6) Ask your health-care provider lots of questions. Again, this is very hard to do when you are acutely ill, but it is vitally important. If your problem is at all out of the ordinary, ask your doctor and staff about their level of experience in treating this specific illness. If in doubt about the providers, their skill or experiences, ask for a referral to a specialist. I made a serious error in not asking to see the ophthalmologist while I was in the ER. Catching the glaucoma early might have saved me months of recovery time. Explain to the provider the outcome you are looking for, and confirm that you both have the same expectations.

7) Determine how long your business can run if you are not present and working. What will your staff tell clients if you are out for a week, a month, or longer? In my case, I told the truth without details. "I had a medical emergency." As time went on and I knew more, I continued to tell the truth — with limited details. "I had to have surgery and will be out of work for several weeks."

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My patients do not want to leave me. However, I owe them the truth about recovery and timing. I had made it a point to have this discussion with my office team, so we all knew what to do.

What happens to your livelihood?

What will you do about business overhead? In my case, I did have some overhead insurance coverage. Read your policy thoroughly. I discovered that I had additional coverage that would help pay for someone to work for me. Should you carry disability insurance? If you are self-employed, give this some consideration. Health-care statistics show that 70% of us will suffer some form of disabling injury by age 65.

If you are in a group or partnership, be sure you have an agreement with your coworkers to cover for one another for a specified time. No matter what your business, I suggest that you get together with a small group of friends and develop a simple agreement for coverage for one another for 30 to 60 days.

I now have ALL of my important documents in one place. This includes health, life, and disability insurance papers, as well as legal documents such as wills, trusts, and powers of attorney. I chose to keep them in a safe deposit box in the name of my business. Discuss what is best for you with your attorney. My documents are current and have proper beneficiary designations. I have phone numbers for our insurers, and policy numbers recorded on the memory stick that we carry when we travel. Your insurers can provide you with additional copies of your policy if needed as long as you have the policy numbers. I have advised my spouse and staff where to find this information.

Take a few days to think about what you will do if you have to be out of work for several months or longer. Discuss this with your spouse. What will you do with your time? Can you manage financially? What will happen with your business? After serious accident or illness, healing time and medical treatment can take months longer than anticipated.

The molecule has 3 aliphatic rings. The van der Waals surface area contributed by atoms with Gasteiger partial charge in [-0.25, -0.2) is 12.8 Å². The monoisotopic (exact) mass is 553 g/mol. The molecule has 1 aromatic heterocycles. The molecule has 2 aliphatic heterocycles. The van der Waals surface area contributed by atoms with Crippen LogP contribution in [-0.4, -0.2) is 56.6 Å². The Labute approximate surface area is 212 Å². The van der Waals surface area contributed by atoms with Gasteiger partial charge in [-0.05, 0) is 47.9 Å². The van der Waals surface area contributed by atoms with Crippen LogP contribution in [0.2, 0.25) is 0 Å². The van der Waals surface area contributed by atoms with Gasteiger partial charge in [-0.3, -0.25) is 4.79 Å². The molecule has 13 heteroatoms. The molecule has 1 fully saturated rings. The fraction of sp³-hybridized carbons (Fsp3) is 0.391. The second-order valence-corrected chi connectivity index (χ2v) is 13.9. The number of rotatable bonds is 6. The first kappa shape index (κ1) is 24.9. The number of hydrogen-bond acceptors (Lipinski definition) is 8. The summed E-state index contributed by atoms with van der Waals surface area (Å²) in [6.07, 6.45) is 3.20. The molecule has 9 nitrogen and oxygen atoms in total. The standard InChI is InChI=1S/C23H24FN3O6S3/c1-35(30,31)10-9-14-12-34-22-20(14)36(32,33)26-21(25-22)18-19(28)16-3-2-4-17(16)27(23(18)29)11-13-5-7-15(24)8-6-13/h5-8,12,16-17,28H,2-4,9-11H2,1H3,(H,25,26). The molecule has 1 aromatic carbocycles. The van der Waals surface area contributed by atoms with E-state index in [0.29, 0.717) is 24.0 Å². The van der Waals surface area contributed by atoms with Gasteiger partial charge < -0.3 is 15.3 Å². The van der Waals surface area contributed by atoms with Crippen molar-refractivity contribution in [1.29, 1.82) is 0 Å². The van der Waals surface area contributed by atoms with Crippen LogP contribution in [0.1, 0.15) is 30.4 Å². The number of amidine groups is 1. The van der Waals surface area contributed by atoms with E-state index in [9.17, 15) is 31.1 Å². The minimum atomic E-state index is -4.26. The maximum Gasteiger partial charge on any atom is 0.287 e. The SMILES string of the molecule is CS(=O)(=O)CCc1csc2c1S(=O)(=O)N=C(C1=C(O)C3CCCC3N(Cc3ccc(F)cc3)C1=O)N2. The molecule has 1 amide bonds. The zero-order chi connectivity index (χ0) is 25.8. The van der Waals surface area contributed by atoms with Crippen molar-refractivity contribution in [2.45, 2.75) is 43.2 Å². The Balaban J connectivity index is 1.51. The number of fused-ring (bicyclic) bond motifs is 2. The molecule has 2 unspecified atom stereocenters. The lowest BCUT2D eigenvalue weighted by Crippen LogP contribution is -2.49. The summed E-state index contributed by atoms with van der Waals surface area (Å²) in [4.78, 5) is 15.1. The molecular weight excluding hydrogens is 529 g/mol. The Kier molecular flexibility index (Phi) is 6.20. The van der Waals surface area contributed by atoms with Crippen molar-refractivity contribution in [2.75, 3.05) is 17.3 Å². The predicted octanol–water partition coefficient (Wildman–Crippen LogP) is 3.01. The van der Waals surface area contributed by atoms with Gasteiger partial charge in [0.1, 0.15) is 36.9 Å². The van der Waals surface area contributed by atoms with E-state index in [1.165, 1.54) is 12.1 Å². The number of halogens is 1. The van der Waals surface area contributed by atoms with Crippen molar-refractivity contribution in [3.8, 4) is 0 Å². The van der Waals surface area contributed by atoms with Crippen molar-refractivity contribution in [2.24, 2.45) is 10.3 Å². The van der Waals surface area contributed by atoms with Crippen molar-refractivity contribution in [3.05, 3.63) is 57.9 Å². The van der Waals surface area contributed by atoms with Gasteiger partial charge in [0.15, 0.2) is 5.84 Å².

In my case, there is no income if I"m not at work. Can you manage financially? If you have the issues discussed in place, you have a head start on financial issues. You can retrain most customers by providing basic services. By carrying a disability overhead policy you can keep staff working, meet overhead costs, and survive for a month or two. Can you manage personally if you have no income, and for how long? What things will have to change? Most of us review our finances with a focus on retirement. I suggest you also review them with the idea of a disaster plan.

Statistics indicate it takes 60 to 90 days for most people to recover from illness or accident and return to work; however, you also need a succession plan if it becomes necessary. Consider meeting with a business/practice management company. It could be important to know what they offer if you are permanently disabled. In that case, you will have only a small window of time to market and sell your business.

Be positive. Accept the facts. If you"re disabled, let your friends know and let them help. Be honest with and accept your spouse"s support. This is a key element in management and recovery. Get realistic timelines for recovery from doctors and plan around them. In my case, I will recover totally with time — a lot more time than I had hoped.

If possible, visit your business regularly to let staff and customers know your status. Do not be caught flying blind. Put the steps I have suggested in place to mitigate the effects of a personal disaster now, and you will sleep better at night.

Dr. Shetter is a general dentist in Menominee, Mich. In May 2007, he was stricken with bilateral acute narrow angle glaucoma while working on his boat. He was functionally blind for three weeks. After several surgeries and an extended period of recovery, he has recovered his sight and returned to work. Contact Dr. Shetter at [email protected].